Can Islam reform from within?

Is a movement to reform Islam from within already here and some of us don't even know it?

On October 27, 2009, the well-known Muslim peace activist from Bangladesh, Shoaib Choudhury, arrived in New York City to give talks on the problem of jihad at several prestigious institutions in the area. Shoaib, as he likes to be called, has gained the respect of much of the world, especially among Jews, for his heroic efforts to stop the Muslim persecution of Jews and other religious minorities in Muslim countries. For this he was accused of sedition, imprisoned, and tortured, and his life has been threatened several times since. He still is at risk of being hanged by the state for his supposed crimes.

Relaxing on a rainy evening after a long flight from his native Bangladesh, Shoaib met with several counter-jihad activists in midtown Manhattan. The plan was to see how mutual support and alliances could be developed.

However, that plan was aborted by the truculent attitude of some of the activists.

They tore into Shoaib as a supporter of Islamic intolerance regarding other religions, as a wife-abuser who forces his spouse to veil herself, and even as a liar. None of this was grounded in reality, but the "activists" deemed Shoaib untrustworthy. Why?  Because he would not join them in publicly bashing Mohammed and the text of the Qu'ran.

No, Shoaib has chosen not to do that. Instead, he spends his time and uses his journalistic skills to dig out buried information about al Qaeda's infiltration of his country's government and schools. He publishes his findings in his online journal and in his publishing house. One new piece of information, for example, is the discovery of wide-spread sexual abuse of children in the madrassas, resulting in an epidemic of venereal diseases among these unfortunate children.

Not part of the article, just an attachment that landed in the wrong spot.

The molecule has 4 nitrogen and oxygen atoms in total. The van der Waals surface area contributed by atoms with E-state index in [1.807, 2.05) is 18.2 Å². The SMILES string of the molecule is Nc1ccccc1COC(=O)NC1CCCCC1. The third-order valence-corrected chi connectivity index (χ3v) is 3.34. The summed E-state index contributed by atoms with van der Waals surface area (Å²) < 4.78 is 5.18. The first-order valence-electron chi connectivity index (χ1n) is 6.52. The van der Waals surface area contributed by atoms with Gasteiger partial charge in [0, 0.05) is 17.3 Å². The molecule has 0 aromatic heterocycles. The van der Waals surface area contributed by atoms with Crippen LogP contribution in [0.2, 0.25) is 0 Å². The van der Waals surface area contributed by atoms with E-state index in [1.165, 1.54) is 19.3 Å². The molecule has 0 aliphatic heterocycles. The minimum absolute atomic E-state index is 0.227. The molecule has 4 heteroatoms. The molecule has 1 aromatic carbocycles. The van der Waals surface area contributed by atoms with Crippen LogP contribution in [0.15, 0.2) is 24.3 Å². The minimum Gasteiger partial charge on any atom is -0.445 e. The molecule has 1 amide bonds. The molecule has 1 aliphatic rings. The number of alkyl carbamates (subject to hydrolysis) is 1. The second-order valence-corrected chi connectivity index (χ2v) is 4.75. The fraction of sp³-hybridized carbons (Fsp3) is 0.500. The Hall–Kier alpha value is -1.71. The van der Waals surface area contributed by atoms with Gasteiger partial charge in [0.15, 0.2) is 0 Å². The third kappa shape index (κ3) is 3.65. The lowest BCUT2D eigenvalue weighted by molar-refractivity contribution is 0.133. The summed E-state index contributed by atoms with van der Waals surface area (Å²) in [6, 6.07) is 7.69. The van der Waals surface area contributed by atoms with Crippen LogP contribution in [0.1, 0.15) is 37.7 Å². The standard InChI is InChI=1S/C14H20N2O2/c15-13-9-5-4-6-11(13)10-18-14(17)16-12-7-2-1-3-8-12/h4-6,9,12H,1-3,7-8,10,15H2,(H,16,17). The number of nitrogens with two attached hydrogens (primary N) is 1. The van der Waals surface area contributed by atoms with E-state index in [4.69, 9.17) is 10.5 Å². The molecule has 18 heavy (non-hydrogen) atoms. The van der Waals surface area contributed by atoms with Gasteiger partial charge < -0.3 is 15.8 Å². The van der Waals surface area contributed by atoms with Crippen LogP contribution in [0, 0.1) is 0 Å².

Shoaib's goal is to expose evil to the light of day so that public outcry can bring about needed reforms. He attacks the broad central branches of self-serving and sadistic Islamic practices rather than taking an axe to what the American counter-jihadists consider to be the main problem: the trunk of the tree, or Islam itself.

Why does Shoaib do this? He reasons that if he were to criticize Islam per se, he would lose all credibility in the Muslim world. He would be seen as an outsider, an apostate, somebody to be automatically despised -- and his voice would be lost.  Since he is a native of his country and has taken life-threatening risks in it, why should he change his strategy to reflect the approach of his armchair counter-jihadist critics?

Moreover, Shoaib is not the only one disdained in this way. Other Muslim reformers work more or less undercover to bring Islam out of its convulsive cruelty and into a calmer, more peace-loving practice. In addition, there are some Muslim sects, like the Ahmadiyya movement, that make a point of turning their backs on all violence. They have been around for over 100 years.

The handful of critics noted here are part of a larger problem. Many American counter-jihadists become rigid, even fundamentalist, in their thinking. They demand a kind of theological purity from those they would describe as "not enemies."  In a way, this is understandable, since fellow Americans not in the counter-jihad movement have proven so dense about the core issues of jihad that frustration is bound to grow. Having the deceiving phrase "Islam is a religion of peace" bandaged over the national consciousness by presidents adds rage to the frustration.